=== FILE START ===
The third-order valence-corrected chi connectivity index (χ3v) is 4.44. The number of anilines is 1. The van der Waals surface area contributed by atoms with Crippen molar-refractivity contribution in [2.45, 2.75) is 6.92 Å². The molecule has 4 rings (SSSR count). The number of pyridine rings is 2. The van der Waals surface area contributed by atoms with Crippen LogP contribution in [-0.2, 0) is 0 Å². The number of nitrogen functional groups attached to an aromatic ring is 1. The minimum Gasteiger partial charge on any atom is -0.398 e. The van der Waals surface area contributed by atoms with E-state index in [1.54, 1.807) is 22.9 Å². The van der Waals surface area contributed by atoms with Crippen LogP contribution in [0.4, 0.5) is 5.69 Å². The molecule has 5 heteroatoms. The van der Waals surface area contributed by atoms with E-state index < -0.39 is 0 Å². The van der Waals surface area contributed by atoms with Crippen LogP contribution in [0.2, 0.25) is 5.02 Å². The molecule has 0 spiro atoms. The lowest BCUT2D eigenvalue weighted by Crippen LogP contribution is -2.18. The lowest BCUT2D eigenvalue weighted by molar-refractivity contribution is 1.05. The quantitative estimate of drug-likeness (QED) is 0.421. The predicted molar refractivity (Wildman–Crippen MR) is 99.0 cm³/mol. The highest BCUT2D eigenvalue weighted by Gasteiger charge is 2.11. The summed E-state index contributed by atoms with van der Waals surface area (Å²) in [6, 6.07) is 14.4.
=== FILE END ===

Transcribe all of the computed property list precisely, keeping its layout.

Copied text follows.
The third-order valence-corrected chi connectivity index (χ3v) is 4.44. The number of anilines is 1. The van der Waals surface area contributed by atoms with Crippen molar-refractivity contribution in [2.45, 2.75) is 6.92 Å². The molecule has 4 rings (SSSR count). The number of pyridine rings is 2. The van der Waals surface area contributed by atoms with Crippen LogP contribution in [-0.2, 0) is 0 Å². The number of nitrogen functional groups attached to an aromatic ring is 1. The minimum Gasteiger partial charge on any atom is -0.398 e. The van der Waals surface area contributed by atoms with E-state index in [1.54, 1.807) is 22.9 Å². The van der Waals surface area contributed by atoms with Crippen LogP contribution in [0.4, 0.5) is 5.69 Å². The molecule has 5 heteroatoms. The van der Waals surface area contributed by atoms with E-state index < -0.39 is 0 Å². The van der Waals surface area contributed by atoms with Crippen LogP contribution in [0.2, 0.25) is 5.02 Å². The molecule has 0 spiro atoms. The lowest BCUT2D eigenvalue weighted by Crippen LogP contribution is -2.18. The lowest BCUT2D eigenvalue weighted by molar-refractivity contribution is 1.05. The quantitative estimate of drug-likeness (QED) is 0.421. The predicted molar refractivity (Wildman–Crippen MR) is 99.0 cm³/mol. The highest BCUT2D eigenvalue weighted by Gasteiger charge is 2.11. The summed E-state index contributed by atoms with van der Waals surface area (Å²) in [6, 6.07) is 14.4.